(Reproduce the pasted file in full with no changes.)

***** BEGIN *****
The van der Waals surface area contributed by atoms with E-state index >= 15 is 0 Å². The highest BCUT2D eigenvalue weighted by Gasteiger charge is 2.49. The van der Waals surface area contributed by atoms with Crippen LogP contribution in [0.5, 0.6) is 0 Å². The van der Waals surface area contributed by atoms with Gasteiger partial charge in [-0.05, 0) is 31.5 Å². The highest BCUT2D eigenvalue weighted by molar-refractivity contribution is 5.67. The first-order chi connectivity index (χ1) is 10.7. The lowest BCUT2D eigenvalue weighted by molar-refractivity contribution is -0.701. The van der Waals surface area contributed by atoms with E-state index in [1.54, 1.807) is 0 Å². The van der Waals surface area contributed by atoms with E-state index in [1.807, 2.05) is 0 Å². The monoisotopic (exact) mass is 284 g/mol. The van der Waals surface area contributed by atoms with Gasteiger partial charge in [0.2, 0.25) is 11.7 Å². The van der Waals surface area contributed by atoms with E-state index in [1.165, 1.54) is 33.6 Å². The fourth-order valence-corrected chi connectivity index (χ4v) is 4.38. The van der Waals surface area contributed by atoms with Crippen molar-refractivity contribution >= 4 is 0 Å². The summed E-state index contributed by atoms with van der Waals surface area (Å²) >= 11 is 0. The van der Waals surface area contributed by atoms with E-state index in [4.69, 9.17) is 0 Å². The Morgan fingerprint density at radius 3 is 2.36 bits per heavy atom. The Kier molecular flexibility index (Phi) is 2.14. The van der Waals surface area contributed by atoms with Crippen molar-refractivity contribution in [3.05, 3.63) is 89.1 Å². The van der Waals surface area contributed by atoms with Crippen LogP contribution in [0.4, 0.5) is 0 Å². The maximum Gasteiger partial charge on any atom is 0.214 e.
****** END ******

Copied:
The van der Waals surface area contributed by atoms with E-state index >= 15 is 0 Å². The highest BCUT2D eigenvalue weighted by Gasteiger charge is 2.49. The van der Waals surface area contributed by atoms with Crippen LogP contribution in [0.5, 0.6) is 0 Å². The van der Waals surface area contributed by atoms with Gasteiger partial charge in [-0.05, 0) is 31.5 Å². The highest BCUT2D eigenvalue weighted by molar-refractivity contribution is 5.67. The first-order chi connectivity index (χ1) is 10.7. The lowest BCUT2D eigenvalue weighted by molar-refractivity contribution is -0.701. The van der Waals surface area contributed by atoms with E-state index in [1.54, 1.807) is 0 Å². The van der Waals surface area contributed by atoms with E-state index in [1.807, 2.05) is 0 Å². The monoisotopic (exact) mass is 284 g/mol. The van der Waals surface area contributed by atoms with Gasteiger partial charge in [0.2, 0.25) is 11.7 Å². The van der Waals surface area contributed by atoms with E-state index in [1.165, 1.54) is 33.6 Å². The fourth-order valence-corrected chi connectivity index (χ4v) is 4.38. The van der Waals surface area contributed by atoms with Crippen molar-refractivity contribution >= 4 is 0 Å². The summed E-state index contributed by atoms with van der Waals surface area (Å²) >= 11 is 0. The van der Waals surface area contributed by atoms with E-state index in [4.69, 9.17) is 0 Å². The Morgan fingerprint density at radius 3 is 2.36 bits per heavy atom. The Kier molecular flexibility index (Phi) is 2.14. The van der Waals surface area contributed by atoms with Crippen molar-refractivity contribution in [3.05, 3.63) is 89.1 Å². The van der Waals surface area contributed by atoms with Crippen LogP contribution in [0.4, 0.5) is 0 Å². The maximum Gasteiger partial charge on any atom is 0.214 e.